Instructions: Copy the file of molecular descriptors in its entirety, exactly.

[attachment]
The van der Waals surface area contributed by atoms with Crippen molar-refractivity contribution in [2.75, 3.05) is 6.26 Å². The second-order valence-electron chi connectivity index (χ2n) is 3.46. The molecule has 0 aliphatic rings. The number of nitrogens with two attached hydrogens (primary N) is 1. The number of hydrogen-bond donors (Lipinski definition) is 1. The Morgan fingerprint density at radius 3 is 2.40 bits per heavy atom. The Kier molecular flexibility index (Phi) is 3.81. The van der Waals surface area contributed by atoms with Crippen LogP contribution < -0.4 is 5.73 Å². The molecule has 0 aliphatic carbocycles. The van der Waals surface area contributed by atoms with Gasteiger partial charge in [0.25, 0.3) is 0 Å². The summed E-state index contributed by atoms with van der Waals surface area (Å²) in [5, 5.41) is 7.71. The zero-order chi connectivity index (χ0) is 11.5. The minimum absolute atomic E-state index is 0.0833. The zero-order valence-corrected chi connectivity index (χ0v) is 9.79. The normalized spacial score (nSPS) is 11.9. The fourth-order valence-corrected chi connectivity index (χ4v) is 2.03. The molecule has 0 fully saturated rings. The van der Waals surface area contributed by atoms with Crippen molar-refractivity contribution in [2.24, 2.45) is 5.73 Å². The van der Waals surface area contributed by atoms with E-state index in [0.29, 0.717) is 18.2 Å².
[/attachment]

The van der Waals surface area contributed by atoms with Crippen molar-refractivity contribution in [2.75, 3.05) is 6.26 Å². The second-order valence-electron chi connectivity index (χ2n) is 3.46. The molecule has 0 aliphatic rings. The number of nitrogens with two attached hydrogens (primary N) is 1. The number of hydrogen-bond donors (Lipinski definition) is 1. The Morgan fingerprint density at radius 3 is 2.40 bits per heavy atom. The Kier molecular flexibility index (Phi) is 3.81. The van der Waals surface area contributed by atoms with Crippen LogP contribution < -0.4 is 5.73 Å². The molecule has 0 aliphatic carbocycles. The van der Waals surface area contributed by atoms with Gasteiger partial charge in [0.25, 0.3) is 0 Å². The summed E-state index contributed by atoms with van der Waals surface area (Å²) in [5, 5.41) is 7.71. The zero-order chi connectivity index (χ0) is 11.5. The minimum absolute atomic E-state index is 0.0833. The zero-order valence-corrected chi connectivity index (χ0v) is 9.79. The normalized spacial score (nSPS) is 11.9. The fourth-order valence-corrected chi connectivity index (χ4v) is 2.03. The molecule has 0 fully saturated rings. The van der Waals surface area contributed by atoms with Crippen molar-refractivity contribution in [2.24, 2.45) is 5.73 Å². The van der Waals surface area contributed by atoms with E-state index in [0.29, 0.717) is 18.2 Å².